The “Energy Saving Trust” is an independent organisation – working to address the climate emergency.

A respected and trusted voice on energy efficiency and clean energy solutions, they continue to work towards a smart, decarbonised, decentralised energy system.


Renewable energy forms are being developed to meet the climate emergency. However, there is work going on to investigate and develop Hydrogen for use as an alternative to natural gas for heating homes and buildings. This will naturally need to cover the development of the infrastructure to get it from the source to homes. It will also require the development of the technology to produce hydrogen from appropriate sources.


Producing hydrogen takes energy because hydrogen atoms don’t exist on their own — they are almost always stuck to another atom, often another element. (On earth, hydrogen is particularly abundant in the form of water or H2O.) Creating pure hydrogen requires breaking those molecular bonds.

Green hydrogen is when the energy used to power electrolysis comes from renewable sources like wind, water or solar.

Blue hydrogen is hydrogen produced from natural gas with a process of steam methane reforming, where natural gas is mixed with very hot steam and a catalyst. A chemical reaction occurs creating hydrogen and carbon monoxide. Water is added to that mixture, turning the carbon monoxide into carbon dioxide and more hydrogen. If the carbon dioxide emissions are then captured and stored underground, the process is considered carbon-neutral, and the resulting hydrogen is called “blue hydrogen. The Carbon Dioxide created will need to be stored. The process can cause methane as a by-product.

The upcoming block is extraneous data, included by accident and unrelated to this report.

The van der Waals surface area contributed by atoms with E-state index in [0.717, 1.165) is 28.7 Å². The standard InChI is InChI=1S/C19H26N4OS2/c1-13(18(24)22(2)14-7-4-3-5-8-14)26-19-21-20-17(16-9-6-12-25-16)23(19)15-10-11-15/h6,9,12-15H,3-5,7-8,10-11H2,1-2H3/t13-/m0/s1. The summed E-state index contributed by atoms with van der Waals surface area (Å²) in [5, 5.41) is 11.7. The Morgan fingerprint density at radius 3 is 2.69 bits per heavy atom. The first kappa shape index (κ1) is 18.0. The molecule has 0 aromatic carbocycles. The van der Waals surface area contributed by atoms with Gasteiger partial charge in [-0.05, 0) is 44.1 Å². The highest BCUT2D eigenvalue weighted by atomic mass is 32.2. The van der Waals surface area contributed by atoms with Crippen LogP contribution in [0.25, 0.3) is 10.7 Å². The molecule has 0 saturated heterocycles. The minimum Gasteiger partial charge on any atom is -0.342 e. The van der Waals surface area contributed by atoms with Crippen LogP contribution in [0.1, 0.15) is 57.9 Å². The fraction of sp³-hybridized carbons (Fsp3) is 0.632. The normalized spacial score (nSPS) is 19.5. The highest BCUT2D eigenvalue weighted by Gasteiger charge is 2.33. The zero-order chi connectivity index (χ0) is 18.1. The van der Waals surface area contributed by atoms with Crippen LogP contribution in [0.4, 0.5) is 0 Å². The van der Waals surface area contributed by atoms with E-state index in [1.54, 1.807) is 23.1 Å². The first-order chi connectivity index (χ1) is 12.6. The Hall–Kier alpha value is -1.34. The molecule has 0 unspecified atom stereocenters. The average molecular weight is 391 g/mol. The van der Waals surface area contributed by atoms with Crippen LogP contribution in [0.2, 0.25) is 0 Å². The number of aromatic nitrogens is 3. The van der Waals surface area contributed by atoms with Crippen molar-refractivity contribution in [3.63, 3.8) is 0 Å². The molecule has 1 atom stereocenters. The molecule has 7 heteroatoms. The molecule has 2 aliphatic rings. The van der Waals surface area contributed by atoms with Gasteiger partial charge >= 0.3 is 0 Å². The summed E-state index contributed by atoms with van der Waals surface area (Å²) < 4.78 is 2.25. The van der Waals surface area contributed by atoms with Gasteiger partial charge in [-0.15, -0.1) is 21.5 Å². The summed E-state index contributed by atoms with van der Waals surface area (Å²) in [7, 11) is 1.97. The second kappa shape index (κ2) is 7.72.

There are other processes, which are labelled under different colours, such as:

Pink hydrogen is made with electrolysis powered by nuclear energy, which does not produce carbon dioxide emissions. (Although nuclear energy creates radioactive waste which must be stored safely for thousands of years.)

Yellow hydrogen is hydrogen made with electrolysis from the energy grid. The carbon emissions vary greatly depending on the sources powering the grid.


There are several pilot hydrogen heating schemes in development around the UK. In the northeast of England, two homes are being built with household appliances fuelled entirely by hydrogen. The houses in Low Thornley, Gateshead, will use 100% hydrogen for domestic heating and cooking in appliances to highlight the potential of hydrogen as a low carbon replacement for natural gas.

In some respects, switching from natural gas to hydrogen could be relatively straightforward for households – existing boilers would need to be replaced with hydrogen equivalents, but much of the supply infrastructure is already in place (although it may need investment to be ‘hydrogen ready’). However, as yet there is no blueprint for a conversion of the gas grid to hydrogen anywhere in the world.

The problem will likely come from creating the supply infrastructure. It is possible to produce low-carbon ‘green’ hydrogen. However, the UK Climate Change Commission has warned that the UK would need 30 times as much offshore wind farm capacity to produce enough ‘green’ hydrogen to replace all existing natural gas boilers!

Read the article by the Energy Saving trust for more background